Monday, October 20, 2014

Topeak Universal Chain Tool and Topeak Mini 9 Multi Tool

What tools and spares do you carry on your bike? Most people will say to carry a spare tube, as a puncture is the most frequent malfunction that we are likely to encounter while riding a bike. Together with a decent hand pump and tire levers, these 3 items are the minimum spares and tools that we should carry on every ride.

For the more paranoid (or better equipped), they will have at least a multi tool. The multi tool will have the common Allen key sizes and a Philips screwdriver head. This will allow adjustment or tightening of almost all the bolts and screws on the bike.

On certain unlucky days, the chain of the bike may give way and break or get damaged. Although this is a rare event, it is a major malfunction, as a broken chain basically reduces the bike to a push bike as you cannot pedal any more. If you are far away from a repair shop or transport, this will mean a long long walk.

In my portable tool kits, I will have a portable chain tool to remove a broken chain link. With the chain tool, I will be able to remove a broken chain link and join up the broken ends. This shortens the chain a little bit, which means that I will not be able to use the front top (53T) and rear low (28T) combination. However it will repair the chain and enable me to continue cycling.

The smallest and yet effective chain tool that I have come across is the Topeak Universal Chain Tool. Not only is it powerful enough to actually be able to break and join chains, it can also be disassembled for even more compact storage.

Simple packaging of the Topeak Universal Chain Tool

Small chain tool but packs many features!

Small size but with good length on the metal handles for sufficient leverage.

Metal clip to hold on to the chain, in order to reduce tension at the chain link which you are trying to join or break.

Hollow metal handle can be used to store extra chain pins

Can be disassembled into 3 parts for more compact storage

An example of how to store the separated chain tool compactly

The chain tool shown on the left is the older version of the chain tool, which has a longer handle. However, the older version does not have a compartment for spare chain pins or a metal clip.

Weight of the new chain tool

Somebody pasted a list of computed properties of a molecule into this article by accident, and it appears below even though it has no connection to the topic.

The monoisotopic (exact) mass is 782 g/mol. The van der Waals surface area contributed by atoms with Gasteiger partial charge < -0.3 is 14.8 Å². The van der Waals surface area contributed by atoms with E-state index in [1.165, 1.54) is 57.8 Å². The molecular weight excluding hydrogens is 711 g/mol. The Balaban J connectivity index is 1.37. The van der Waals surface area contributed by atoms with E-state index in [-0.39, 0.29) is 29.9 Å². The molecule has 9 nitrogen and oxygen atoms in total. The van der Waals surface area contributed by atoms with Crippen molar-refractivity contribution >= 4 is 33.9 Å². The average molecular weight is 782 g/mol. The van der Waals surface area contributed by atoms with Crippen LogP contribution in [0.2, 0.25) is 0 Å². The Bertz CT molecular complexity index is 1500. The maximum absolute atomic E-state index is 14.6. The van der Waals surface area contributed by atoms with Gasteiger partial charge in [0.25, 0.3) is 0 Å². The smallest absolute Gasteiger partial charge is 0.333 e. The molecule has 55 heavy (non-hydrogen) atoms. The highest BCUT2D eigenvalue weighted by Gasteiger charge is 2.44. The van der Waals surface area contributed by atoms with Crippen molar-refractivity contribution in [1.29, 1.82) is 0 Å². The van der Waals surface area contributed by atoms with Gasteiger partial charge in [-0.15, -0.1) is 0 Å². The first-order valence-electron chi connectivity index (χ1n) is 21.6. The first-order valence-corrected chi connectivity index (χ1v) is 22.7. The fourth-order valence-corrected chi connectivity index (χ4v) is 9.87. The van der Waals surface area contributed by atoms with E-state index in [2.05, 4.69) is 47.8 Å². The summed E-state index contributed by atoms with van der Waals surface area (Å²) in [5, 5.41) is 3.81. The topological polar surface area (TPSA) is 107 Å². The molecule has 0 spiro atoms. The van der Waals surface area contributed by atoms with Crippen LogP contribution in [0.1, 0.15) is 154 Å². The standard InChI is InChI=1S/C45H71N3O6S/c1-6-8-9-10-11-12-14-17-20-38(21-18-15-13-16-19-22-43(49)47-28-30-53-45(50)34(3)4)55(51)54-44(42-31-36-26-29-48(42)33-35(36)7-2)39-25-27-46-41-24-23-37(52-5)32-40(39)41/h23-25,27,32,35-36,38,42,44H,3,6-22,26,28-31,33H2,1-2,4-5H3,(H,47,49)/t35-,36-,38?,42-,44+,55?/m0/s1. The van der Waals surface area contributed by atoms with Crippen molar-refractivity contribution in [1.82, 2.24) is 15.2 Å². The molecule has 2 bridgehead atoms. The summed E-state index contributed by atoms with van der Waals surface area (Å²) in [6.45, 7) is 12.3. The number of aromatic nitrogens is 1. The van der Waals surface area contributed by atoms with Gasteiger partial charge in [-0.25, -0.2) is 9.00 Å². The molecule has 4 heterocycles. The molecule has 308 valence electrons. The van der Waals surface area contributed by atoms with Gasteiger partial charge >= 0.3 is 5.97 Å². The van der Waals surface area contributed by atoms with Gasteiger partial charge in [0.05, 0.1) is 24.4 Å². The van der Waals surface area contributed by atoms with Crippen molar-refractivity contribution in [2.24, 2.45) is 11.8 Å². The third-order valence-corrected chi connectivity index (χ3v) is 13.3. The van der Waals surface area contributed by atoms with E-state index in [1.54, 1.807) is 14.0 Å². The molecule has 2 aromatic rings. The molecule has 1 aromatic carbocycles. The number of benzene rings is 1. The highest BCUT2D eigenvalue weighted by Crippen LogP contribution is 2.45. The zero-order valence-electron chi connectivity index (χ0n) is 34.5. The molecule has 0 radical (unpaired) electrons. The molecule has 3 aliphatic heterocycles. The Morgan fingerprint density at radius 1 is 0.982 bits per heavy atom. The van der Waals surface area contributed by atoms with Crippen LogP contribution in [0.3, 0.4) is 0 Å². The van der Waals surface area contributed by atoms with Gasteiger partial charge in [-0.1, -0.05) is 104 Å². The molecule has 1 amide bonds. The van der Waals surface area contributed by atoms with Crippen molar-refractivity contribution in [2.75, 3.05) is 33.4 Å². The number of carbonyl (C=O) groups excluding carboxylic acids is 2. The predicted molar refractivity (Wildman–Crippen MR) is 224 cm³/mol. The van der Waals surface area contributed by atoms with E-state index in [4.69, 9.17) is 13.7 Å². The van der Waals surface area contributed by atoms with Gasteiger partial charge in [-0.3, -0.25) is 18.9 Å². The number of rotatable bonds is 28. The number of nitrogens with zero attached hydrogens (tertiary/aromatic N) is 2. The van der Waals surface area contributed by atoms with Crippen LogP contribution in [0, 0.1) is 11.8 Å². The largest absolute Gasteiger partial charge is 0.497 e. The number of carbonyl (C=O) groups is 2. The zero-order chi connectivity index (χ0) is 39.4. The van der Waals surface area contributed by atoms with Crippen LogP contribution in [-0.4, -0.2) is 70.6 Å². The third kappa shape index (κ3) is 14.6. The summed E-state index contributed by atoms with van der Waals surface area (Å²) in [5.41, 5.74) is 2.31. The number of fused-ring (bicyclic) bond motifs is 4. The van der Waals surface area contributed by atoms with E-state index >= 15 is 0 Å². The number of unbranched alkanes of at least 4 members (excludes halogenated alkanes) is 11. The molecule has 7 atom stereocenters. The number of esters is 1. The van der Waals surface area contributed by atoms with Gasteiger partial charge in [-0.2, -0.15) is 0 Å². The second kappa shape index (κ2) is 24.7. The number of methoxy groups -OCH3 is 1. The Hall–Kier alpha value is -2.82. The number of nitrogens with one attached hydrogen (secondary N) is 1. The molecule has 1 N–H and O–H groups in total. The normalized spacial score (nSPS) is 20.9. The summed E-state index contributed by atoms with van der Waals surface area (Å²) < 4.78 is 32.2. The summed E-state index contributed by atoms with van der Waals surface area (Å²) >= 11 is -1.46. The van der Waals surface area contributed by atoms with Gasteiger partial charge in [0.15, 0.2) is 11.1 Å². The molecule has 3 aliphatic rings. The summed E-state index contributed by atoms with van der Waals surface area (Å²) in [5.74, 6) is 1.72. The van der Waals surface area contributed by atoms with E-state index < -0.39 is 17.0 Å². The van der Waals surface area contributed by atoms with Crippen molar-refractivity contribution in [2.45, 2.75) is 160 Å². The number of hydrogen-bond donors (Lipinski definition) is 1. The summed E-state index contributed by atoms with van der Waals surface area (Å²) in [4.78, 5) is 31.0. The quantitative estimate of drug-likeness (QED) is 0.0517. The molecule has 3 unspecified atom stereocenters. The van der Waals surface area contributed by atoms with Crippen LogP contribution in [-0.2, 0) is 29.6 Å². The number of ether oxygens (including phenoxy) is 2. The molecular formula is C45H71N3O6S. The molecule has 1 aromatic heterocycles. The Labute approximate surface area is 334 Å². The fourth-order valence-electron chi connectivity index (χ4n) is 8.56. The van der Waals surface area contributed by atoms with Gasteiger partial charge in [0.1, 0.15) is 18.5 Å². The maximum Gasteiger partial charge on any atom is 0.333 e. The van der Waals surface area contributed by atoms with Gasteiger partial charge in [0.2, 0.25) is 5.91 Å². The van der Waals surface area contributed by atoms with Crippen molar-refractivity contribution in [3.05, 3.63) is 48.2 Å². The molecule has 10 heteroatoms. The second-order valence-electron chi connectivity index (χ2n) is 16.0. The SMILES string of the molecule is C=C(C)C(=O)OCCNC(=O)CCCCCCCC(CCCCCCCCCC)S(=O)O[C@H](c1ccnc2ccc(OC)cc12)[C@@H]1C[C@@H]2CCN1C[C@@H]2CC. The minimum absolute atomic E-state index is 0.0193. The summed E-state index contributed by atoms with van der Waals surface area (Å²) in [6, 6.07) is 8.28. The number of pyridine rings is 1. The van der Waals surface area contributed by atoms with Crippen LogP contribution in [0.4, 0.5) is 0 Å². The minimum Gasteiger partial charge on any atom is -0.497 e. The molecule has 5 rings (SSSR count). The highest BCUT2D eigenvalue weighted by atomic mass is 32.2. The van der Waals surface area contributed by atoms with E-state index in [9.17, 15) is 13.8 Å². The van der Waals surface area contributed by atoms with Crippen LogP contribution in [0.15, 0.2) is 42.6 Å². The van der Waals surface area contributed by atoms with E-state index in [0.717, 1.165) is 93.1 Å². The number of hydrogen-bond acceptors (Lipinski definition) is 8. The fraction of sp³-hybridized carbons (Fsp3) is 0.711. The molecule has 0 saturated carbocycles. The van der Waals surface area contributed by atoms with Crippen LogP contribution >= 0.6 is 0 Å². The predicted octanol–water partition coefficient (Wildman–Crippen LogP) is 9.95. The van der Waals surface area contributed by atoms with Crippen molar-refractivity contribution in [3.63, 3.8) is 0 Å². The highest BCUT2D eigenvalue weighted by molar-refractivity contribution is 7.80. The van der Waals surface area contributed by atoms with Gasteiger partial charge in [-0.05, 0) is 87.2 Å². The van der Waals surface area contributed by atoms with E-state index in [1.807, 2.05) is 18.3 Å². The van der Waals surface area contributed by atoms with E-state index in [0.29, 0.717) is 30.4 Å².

Weight of the older chain tool. Just a bit heavier due to the longer handle.

With the chain tool, I can rest assured that even if there is a problem with my bicycle chain, I will be able to repair it and continue on my way. I have tested it in actual conditions while out cycling, and it works nicely to break and rejoin a chain. Highly recommended for those who are prone to breaking chains or for those who want to be well prepared. Very useful for overseas trips where there is no transport and you need to be fully self sufficient.

I noted that the chain tool is not recommended for use on 11 speed chains. From what I understand, it is OK to break an 11 speed chain with this chain tool, but it may not be able to join an 11 speed chain properly. This is OK for me as I will be joining the chain with a KMC Missing Link for 11 speeds and not a chain pin.

Topeak Mini 9 Multi Tool

Another useful tool for the bike is the multi tool. This is necessary if you want to tighten loose bolts on the bike or adjust stuff on the bike. For example, you may need to adjust your brakes while out riding, and the Allen key and screwdriver on the multi tool will allow you to do that.

I chose a very basic one that has only a few Allen keys and Philips screwdriver. There are larger multi tools with many more functions, such as chain tool, tire levers and such. However I have tried and found that integrated tire levers or chain tools are difficult to use and are often much less effective than dedicated chain tools or individual tire levers.

The Topeak Mini 9 Multi Tool is one of the smallest available, and weighs only 92 grams. Another thing I like about Topeak multi tools is that most of them come with a nice neoprene pouch to protect the tool and also protect other items in your saddle bag from the multi tool.

Topeak Mini 9 Multi Tool. Comes with Allen keys sized 2 to 8mm, A Torx T25 bit and a Philips head screwdriver. Sufficient for 95% of all bolts and nuts on the bike.

Nice pouch for the multi tool

Small but strong tool bits. The size 8mm allen key comes as a hollow bit that goes onto the 6mm Allen key.

I have used the Topeak Mini 9 multi tool before on my other bikes, and it can get the job done reliably. Small and simple, but effective. One downside that I noticed is that it tends to get rust spots if you handle it with sweaty hands, which is likely if you use it while out riding. However, this does not actually affect the function of the multi tool at all, just the appearance.

These 2 new tools, the Topeak Universal Chain Tool and Topeak Mini 9 Multi Tool were bought for the new road bike, as the road bike will require its own tool kit. They are tried and proven tools that I had good experience with previously, which is why I bought them again. Also, they are small and lightweight which will minimise the weight of the tool kit on the road bike.

In the next few posts I will be reviewing and showing the new tools that will be carried on my Merida Scultura 5000 road bike.

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